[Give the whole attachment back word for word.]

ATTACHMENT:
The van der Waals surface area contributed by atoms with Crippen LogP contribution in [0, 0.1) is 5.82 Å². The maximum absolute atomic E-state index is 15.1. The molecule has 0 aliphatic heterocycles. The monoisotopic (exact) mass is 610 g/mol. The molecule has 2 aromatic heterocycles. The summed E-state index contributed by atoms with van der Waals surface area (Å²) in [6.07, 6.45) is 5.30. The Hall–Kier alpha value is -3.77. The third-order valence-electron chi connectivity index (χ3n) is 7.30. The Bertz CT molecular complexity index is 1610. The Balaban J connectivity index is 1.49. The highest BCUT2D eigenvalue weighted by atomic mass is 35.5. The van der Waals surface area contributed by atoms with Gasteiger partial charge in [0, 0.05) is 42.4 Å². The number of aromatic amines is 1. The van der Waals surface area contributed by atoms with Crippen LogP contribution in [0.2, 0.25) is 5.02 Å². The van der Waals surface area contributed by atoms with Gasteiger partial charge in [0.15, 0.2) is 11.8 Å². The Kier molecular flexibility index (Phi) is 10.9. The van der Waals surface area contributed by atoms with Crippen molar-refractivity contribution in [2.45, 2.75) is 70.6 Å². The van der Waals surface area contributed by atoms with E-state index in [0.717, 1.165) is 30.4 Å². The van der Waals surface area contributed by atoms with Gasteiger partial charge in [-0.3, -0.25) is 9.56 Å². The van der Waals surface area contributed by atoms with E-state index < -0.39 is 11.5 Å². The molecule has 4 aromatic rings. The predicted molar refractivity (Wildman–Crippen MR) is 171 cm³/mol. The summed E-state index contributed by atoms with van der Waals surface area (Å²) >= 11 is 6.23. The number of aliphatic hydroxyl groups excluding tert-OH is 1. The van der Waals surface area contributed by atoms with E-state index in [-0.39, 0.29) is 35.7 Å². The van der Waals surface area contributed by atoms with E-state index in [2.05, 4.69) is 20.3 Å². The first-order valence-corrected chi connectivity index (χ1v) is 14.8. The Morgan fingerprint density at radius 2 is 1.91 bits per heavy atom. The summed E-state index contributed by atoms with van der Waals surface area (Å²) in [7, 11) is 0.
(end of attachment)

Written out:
The van der Waals surface area contributed by atoms with Crippen LogP contribution in [0, 0.1) is 5.82 Å². The maximum absolute atomic E-state index is 15.1. The molecule has 0 aliphatic heterocycles. The monoisotopic (exact) mass is 610 g/mol. The molecule has 2 aromatic heterocycles. The summed E-state index contributed by atoms with van der Waals surface area (Å²) in [6.07, 6.45) is 5.30. The Hall–Kier alpha value is -3.77. The third-order valence-electron chi connectivity index (χ3n) is 7.30. The Bertz CT molecular complexity index is 1610. The Balaban J connectivity index is 1.49. The highest BCUT2D eigenvalue weighted by atomic mass is 35.5. The van der Waals surface area contributed by atoms with Gasteiger partial charge in [0, 0.05) is 42.4 Å². The number of aromatic amines is 1. The van der Waals surface area contributed by atoms with Crippen LogP contribution in [0.2, 0.25) is 5.02 Å². The van der Waals surface area contributed by atoms with Gasteiger partial charge in [0.15, 0.2) is 11.8 Å². The Kier molecular flexibility index (Phi) is 10.9. The van der Waals surface area contributed by atoms with Crippen molar-refractivity contribution in [2.45, 2.75) is 70.6 Å². The van der Waals surface area contributed by atoms with E-state index in [0.717, 1.165) is 30.4 Å². The van der Waals surface area contributed by atoms with Gasteiger partial charge in [-0.3, -0.25) is 9.56 Å². The van der Waals surface area contributed by atoms with E-state index < -0.39 is 11.5 Å². The molecule has 4 aromatic rings. The predicted molar refractivity (Wildman–Crippen MR) is 171 cm³/mol. The summed E-state index contributed by atoms with van der Waals surface area (Å²) >= 11 is 6.23. The number of aliphatic hydroxyl groups excluding tert-OH is 1. The van der Waals surface area contributed by atoms with E-state index in [-0.39, 0.29) is 35.7 Å². The van der Waals surface area contributed by atoms with E-state index in [2.05, 4.69) is 20.3 Å². The first-order valence-corrected chi connectivity index (χ1v) is 14.8. The Morgan fingerprint density at radius 2 is 1.91 bits per heavy atom. The summed E-state index contributed by atoms with van der Waals surface area (Å²) in [7, 11) is 0.